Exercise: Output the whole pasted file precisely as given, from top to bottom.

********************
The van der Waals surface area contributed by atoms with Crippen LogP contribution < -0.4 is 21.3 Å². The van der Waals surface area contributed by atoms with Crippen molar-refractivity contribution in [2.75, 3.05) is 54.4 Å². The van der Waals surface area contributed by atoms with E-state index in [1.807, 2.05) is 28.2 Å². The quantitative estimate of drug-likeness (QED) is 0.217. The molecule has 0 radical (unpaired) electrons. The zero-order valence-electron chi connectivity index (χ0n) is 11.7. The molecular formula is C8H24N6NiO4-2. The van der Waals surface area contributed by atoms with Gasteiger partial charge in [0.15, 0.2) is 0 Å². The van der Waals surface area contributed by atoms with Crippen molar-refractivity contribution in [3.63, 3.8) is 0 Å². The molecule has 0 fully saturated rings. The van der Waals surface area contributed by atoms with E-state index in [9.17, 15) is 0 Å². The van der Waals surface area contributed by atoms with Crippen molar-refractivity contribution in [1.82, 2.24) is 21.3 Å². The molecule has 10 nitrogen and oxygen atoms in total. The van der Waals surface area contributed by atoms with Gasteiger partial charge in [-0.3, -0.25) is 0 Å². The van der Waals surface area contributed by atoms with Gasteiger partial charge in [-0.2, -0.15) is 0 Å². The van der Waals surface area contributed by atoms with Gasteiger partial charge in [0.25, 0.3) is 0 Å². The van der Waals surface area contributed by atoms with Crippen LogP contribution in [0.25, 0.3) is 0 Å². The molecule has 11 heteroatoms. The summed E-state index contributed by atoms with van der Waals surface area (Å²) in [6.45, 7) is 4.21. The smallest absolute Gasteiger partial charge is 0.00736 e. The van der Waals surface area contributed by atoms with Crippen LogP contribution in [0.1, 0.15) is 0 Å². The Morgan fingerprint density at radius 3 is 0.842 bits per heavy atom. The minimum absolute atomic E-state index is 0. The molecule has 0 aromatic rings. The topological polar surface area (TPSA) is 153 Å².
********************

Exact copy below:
The van der Waals surface area contributed by atoms with Crippen LogP contribution < -0.4 is 21.3 Å². The van der Waals surface area contributed by atoms with Crippen molar-refractivity contribution in [2.75, 3.05) is 54.4 Å². The van der Waals surface area contributed by atoms with E-state index in [1.807, 2.05) is 28.2 Å². The quantitative estimate of drug-likeness (QED) is 0.217. The molecule has 0 radical (unpaired) electrons. The zero-order valence-electron chi connectivity index (χ0n) is 11.7. The molecular formula is C8H24N6NiO4-2. The van der Waals surface area contributed by atoms with Gasteiger partial charge in [0.15, 0.2) is 0 Å². The van der Waals surface area contributed by atoms with Crippen molar-refractivity contribution in [3.63, 3.8) is 0 Å². The molecule has 0 fully saturated rings. The van der Waals surface area contributed by atoms with E-state index in [9.17, 15) is 0 Å². The van der Waals surface area contributed by atoms with Crippen molar-refractivity contribution in [1.82, 2.24) is 21.3 Å². The molecule has 10 nitrogen and oxygen atoms in total. The van der Waals surface area contributed by atoms with Gasteiger partial charge in [-0.3, -0.25) is 0 Å². The van der Waals surface area contributed by atoms with Gasteiger partial charge in [-0.2, -0.15) is 0 Å². The van der Waals surface area contributed by atoms with Gasteiger partial charge in [0.25, 0.3) is 0 Å². The van der Waals surface area contributed by atoms with Crippen LogP contribution in [0.25, 0.3) is 0 Å². The molecule has 11 heteroatoms. The summed E-state index contributed by atoms with van der Waals surface area (Å²) in [6.45, 7) is 4.21. The smallest absolute Gasteiger partial charge is 0.00736 e. The van der Waals surface area contributed by atoms with Crippen LogP contribution in [0.1, 0.15) is 0 Å². The Morgan fingerprint density at radius 3 is 0.842 bits per heavy atom. The minimum absolute atomic E-state index is 0. The molecule has 0 aromatic rings. The topological polar surface area (TPSA) is 153 Å².